This probably accounts for the best hill walk i've ever done in Scotland. It was a sunny day in July when we ventured out from Whitewell in Rothiemurchus Forest - i have to admit, i seriously underestimated the length of this route and the height of the Munros involved. These factors, combined with the heat of the July sun, made for a very tough day!
Starting from the car park at Whitewell the route heads out of Rothiemurchus and follows Glen Einich almost to the shore of Loch Einich with the cliffs of Sgor Gaoith looming above. This long approach serves to warm up the leg muscles before commencing the steepest part of the route. This is the climb via Coire Dhondail to the plateau but an excellent path makes the going relatively easy. Once the plateau has been gained, continue in an easterly direction to reach the edge overlooking the Lairig Ghru.
Now the fun really starts with three quality Munros ahead. First head east to climb Sgor an Lochain Uaine (The Angel's Peak) followed by Cairn Toul. Then, return to the same point (you can bypass the summit of Sgor an Lochain Uaine) and follow the rim of the plateau as it curves to the north-east and easily reaches the summit of Braeriach. The views across the Lairig Ghru to Ben Macdui dominate and the source on the infant River Dee is passed on route.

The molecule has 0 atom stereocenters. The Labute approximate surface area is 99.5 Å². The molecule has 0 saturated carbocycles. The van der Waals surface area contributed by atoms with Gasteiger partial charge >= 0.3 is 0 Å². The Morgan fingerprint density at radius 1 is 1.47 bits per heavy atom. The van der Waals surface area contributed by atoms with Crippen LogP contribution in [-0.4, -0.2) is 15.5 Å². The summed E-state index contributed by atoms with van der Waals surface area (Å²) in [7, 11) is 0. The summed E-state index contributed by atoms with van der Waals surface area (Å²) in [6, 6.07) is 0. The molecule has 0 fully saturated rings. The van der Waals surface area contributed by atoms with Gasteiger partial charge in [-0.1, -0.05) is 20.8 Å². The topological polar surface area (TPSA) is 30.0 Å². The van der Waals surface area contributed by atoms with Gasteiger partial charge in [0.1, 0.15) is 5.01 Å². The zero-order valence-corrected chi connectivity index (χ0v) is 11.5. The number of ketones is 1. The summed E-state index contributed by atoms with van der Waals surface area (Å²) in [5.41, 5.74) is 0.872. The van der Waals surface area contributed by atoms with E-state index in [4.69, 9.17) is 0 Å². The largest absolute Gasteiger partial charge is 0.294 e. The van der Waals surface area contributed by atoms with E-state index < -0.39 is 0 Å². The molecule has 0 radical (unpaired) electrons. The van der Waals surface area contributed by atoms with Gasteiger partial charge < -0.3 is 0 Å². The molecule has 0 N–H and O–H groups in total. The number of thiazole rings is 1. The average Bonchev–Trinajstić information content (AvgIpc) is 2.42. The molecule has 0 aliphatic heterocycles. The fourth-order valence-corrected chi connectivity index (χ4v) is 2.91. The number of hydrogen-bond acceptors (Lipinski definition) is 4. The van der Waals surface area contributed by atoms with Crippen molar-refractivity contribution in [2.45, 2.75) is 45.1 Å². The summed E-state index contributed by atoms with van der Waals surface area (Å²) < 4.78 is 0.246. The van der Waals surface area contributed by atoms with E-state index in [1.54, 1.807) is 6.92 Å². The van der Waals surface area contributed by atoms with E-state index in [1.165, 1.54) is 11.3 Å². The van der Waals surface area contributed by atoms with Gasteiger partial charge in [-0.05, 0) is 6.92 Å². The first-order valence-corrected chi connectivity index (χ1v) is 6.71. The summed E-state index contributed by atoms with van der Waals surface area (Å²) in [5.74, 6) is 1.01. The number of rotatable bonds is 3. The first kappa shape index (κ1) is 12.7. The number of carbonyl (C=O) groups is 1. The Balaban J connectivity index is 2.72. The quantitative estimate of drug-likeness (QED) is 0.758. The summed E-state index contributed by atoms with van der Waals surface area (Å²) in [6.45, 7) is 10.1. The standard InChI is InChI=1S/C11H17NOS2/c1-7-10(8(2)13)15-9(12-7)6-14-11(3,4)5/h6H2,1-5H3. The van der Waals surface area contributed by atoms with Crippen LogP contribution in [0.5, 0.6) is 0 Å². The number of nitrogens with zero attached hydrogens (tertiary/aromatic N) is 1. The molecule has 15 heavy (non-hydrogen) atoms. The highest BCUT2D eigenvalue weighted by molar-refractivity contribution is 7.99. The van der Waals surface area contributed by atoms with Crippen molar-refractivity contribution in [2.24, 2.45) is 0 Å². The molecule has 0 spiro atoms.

From Braeriach descend the long ridge extending northwards from the top of Sron na Lairige to eventually reach the Lairig Ghru path by the former site of the Sinclair Hut. It was whilst on this descent that it suddenly dawned on me that this is a very long route! Somehow, the curvaceous nature of the Cairngorms had lulled me into a false sense of security and now the distance and height gain covered so far really began to catch up!
Luckily, it was all downhill from here and Rothiemurchus provided welcome shade from the sun. However, it remained a fair distance back to Whitewell and the day ended by limping around Tesco in Aviemore for some much needed aftersun lotion!
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Warning Please note that hillwalking when there is snow lying requires an ice-axe, crampons and the knowledge, experience and skill to use them correctly. Summer routes may not be viable or appropriate in winter. See winter information on our skills and safety pages for more information.